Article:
The Most Expensive Books Ever Sold at Auction
After the record sale of Shakespeare’s First Folio, Auction Daily revisits the category’s other high achievements
Last week, Christie’s offered a complete copy of Shakespeare’s First Folio at auction with a presale estimate of USD 4 million to $6 million. The lot easily beat its high estimate, selling for nearly $10 million. The auction house announced it was the highest price achieved by a piece of literature at auction.
Christie’s International Head of Books & Manuscripts, Margaret Ford, branded the Shakespeare folio as a “once in a generation” piece in presale marketing. And after the record-setting result, it appears bidders agreed with Ford. It was the first time in almost 20 years that a complete copy of the folio crossed the auction block.
When an auction lot breaks records, it’s often an opportunity for the industry to look back on the achievements that came before it. What are the other manuscripts that once held this title? And which books still hold other distinguished auction records in the category? Auction Daily reflects on over 30 years of record-breaking books.
(Sold by Christie’s, 1987)
Thousands of miles apart, a bidding war erupted between London book dealer Thomas E. Schuster and a Japanese bookselling company, Maruzen Co. Ltd. At stake was one of less than 50 known copies of the Gutenberg Bible. Schuster was bidding live at the New York event and, as the minutes passed, he anxiously anticipated the counterbids on the phone from Maruzen.
Eventually, the Gutenberg Bible was sold to the Japanese company for $4.9 million, a record at that time for a printed book. That benchmark, set in 1987, would take many years to beat. Talking to the Los Angeles Times, a representative of Maruzen noted that the company was eagerly looking for a book of historic importance to display in their stores.
The Gutenberg Bible was one of the first books printed with moveable type and historians consider it an important step forward in mass communication. Before 1987, the record holder for the most expensive book at auction was also held by a copy of the Gutenberg Bible. That lot crossed the auction block with Christie’s in 1977 and achieved $2.2 million.
Shakespeare’s First Folio
(Sold by Christie’s, 2001)
Christie’s sale last week was not the first time that Shakespeare’s First Folio broke records. It was not even the first time the folio did so with Christie’s. In 2001, the auction house offered another complete copy. The lot sold for $6.16 million to Microsoft co-founder Paul Allen. It became the most expensive Shakespeare text and piece of 17th-century literature sold at auction at that time, according to the Los Angeles Times.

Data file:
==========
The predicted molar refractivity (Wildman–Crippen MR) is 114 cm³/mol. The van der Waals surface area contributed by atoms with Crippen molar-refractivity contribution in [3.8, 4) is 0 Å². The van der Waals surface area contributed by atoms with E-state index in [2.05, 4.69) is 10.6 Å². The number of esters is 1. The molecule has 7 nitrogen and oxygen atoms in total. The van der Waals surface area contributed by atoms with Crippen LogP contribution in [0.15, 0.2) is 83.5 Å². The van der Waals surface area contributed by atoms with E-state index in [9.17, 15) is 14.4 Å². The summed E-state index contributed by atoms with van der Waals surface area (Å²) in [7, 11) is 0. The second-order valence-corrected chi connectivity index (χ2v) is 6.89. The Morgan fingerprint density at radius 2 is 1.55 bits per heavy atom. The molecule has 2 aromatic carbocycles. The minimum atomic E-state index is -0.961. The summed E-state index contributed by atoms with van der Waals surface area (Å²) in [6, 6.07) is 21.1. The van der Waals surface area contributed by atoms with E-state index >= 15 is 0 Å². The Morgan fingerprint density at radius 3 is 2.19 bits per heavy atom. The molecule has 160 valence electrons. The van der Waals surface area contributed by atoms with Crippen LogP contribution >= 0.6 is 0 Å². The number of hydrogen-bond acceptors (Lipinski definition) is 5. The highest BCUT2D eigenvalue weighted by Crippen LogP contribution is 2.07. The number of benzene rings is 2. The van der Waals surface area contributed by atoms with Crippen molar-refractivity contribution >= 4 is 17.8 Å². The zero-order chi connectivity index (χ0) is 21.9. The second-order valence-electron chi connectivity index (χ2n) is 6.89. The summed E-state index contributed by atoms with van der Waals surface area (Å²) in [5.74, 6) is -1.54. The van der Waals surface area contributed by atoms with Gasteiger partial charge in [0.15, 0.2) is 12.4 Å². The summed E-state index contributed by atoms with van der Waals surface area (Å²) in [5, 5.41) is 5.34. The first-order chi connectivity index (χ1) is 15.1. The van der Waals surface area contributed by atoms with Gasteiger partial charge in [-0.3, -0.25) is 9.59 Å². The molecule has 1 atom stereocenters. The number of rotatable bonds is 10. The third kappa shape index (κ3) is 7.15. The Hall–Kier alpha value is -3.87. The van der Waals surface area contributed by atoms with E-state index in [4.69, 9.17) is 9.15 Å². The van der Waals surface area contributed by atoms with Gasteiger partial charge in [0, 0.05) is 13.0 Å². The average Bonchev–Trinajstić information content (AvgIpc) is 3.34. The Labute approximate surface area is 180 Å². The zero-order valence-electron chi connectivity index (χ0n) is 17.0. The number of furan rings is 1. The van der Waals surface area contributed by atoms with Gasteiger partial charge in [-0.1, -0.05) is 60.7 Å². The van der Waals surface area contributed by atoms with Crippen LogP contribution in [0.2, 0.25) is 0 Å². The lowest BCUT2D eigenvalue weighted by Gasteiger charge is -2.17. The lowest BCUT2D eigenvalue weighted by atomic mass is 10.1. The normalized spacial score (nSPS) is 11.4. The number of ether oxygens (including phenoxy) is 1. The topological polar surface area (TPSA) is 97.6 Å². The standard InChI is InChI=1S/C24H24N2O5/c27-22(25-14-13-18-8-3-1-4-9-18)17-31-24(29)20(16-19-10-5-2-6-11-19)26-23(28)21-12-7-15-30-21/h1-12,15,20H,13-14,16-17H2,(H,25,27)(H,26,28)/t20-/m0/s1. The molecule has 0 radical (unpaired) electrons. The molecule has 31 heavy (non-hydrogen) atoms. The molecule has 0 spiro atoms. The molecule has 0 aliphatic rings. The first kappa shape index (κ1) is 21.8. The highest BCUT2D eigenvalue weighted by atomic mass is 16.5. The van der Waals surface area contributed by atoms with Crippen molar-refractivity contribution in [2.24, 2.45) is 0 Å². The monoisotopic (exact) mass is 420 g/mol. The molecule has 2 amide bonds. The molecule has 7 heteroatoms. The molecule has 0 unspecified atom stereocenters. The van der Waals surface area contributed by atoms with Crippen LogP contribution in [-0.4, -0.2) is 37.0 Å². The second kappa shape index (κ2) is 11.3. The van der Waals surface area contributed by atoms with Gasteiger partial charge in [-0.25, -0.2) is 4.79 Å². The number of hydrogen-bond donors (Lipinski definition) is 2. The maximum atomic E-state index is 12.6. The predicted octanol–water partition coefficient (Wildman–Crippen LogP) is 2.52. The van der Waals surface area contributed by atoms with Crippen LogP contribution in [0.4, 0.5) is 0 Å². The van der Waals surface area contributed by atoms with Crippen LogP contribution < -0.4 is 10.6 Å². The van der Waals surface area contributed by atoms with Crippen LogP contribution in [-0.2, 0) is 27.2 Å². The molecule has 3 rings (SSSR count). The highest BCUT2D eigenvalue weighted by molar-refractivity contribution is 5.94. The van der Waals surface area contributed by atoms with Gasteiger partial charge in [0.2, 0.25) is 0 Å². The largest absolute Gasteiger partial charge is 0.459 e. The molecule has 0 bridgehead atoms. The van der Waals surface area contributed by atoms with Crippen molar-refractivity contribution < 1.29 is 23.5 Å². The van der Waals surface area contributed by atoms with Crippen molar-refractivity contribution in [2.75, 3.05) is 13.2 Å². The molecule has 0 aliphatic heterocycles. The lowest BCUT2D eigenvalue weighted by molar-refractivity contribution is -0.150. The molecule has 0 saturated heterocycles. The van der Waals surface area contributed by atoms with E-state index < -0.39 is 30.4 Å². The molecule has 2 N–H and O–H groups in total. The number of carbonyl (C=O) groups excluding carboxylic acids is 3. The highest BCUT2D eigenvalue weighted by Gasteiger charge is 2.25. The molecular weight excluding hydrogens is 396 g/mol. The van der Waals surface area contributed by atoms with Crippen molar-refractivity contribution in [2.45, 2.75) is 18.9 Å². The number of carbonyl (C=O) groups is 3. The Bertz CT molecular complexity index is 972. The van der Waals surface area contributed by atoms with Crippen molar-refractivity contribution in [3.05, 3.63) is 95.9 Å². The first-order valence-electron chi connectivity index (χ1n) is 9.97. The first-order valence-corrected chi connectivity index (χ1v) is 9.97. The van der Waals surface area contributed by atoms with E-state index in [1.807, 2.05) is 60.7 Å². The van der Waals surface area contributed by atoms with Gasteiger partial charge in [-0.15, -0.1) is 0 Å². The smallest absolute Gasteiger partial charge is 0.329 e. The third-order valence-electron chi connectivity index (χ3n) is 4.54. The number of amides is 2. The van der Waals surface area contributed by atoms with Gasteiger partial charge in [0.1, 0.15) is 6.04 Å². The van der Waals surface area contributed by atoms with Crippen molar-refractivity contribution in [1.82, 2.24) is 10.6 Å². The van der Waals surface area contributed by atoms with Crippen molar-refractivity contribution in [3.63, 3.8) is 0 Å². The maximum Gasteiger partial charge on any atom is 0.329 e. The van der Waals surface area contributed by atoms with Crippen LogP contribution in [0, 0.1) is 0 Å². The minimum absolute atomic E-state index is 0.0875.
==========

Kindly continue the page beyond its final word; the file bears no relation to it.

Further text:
The formal title of Shakespeare’s First Folio is Mr. William Shakespeares Comedies, Histories & Tragedies. Published after the playwright’s death, the folio served as the first-ever collection of Shakespeare’s plays. Of the 36 plays included, 18 were previously unprinted. That includes Macbeth, Antony and Cleopatra, and The Tempest.
The Tales of Beedle the Bard by J.K. Rowling
(Sold by Sotheby’s, 2007)
One of only seven handwritten copies of The Tales of Beedle the Bard by J.K. Rowling came to auction with Sotheby’s with a modest pre-sale estimate of GBP 30,000 – £50,000 in 2007. When the bidding was over, the book had sold to Amazon for £1.95 million (USD 3 million). The achievement makes The Tales of Beedle the Bard the highest-selling modern literary manuscript at auction to date, according to The Daily Telegraph.
The seven original copies of The Tales of Beedle the Bard were not only handwritten by Rowling but also contained custom illustrations by the writer. The manuscript had particularly piqued the interest of Harry Potter fans after its appearance in Harry Potter and the Deathly Hallows. Proceeds from the 2007 sale benefitted Rowling’s nonprofit, Lumos.
In the future, Rowling’s work is likely to be met by a less enthusiastic market. Many have accused Rowling of making transphobic remarks and presenting a troubling depiction of transgender people in her recent book, Troubled Blood.
“I can’t imagine going back and explaining to my teenage self, ‘Hey, this author you love so much blatantly hates people like you,’” said non-binary author Marieke Nijkamp of growing up with the Harry Potter series and coming to terms with Rowling’s comments.
Audubon’s Birds of America
(Sold by Sotheby’s, 2010)
Michael Tollemache, a London dealer, was the winning bidder of a complete copy of Birds of America by John James Audubon in 2010. The lot sold for $11.5 million at a Sotheby’s event. This earned it the distinction of the most expensive printed book sold at auction, according to Bloomberg. Although competing for different titles, this sum even surpasses Christie’s sale last week of Shakespeare’s First Folio.
From the American avocet to the Zenaida dove, Audubon’s Birds of America contains over 400 prints of birds that could be seen in the United States at the time of the artist’s research. Scholars value the work not only for its comprehensiveness but also for the artistry that went into Audubon’s depictions of each bird.
In 2018, another copy of Birds of America came to auction with hopes of beating the previous record. The book sold at $9.65 million with Christie’s, which was shy of the record but still within its presale estimate of $8 million to $12 million. The sale of that book benefitted the Knobloch Family Foundation, a conservation organization.
What will be the next book or manuscript to shatter records? Visit Auction Daily’s auction calendar to see upcoming sales across the industry, including those presenting rare books.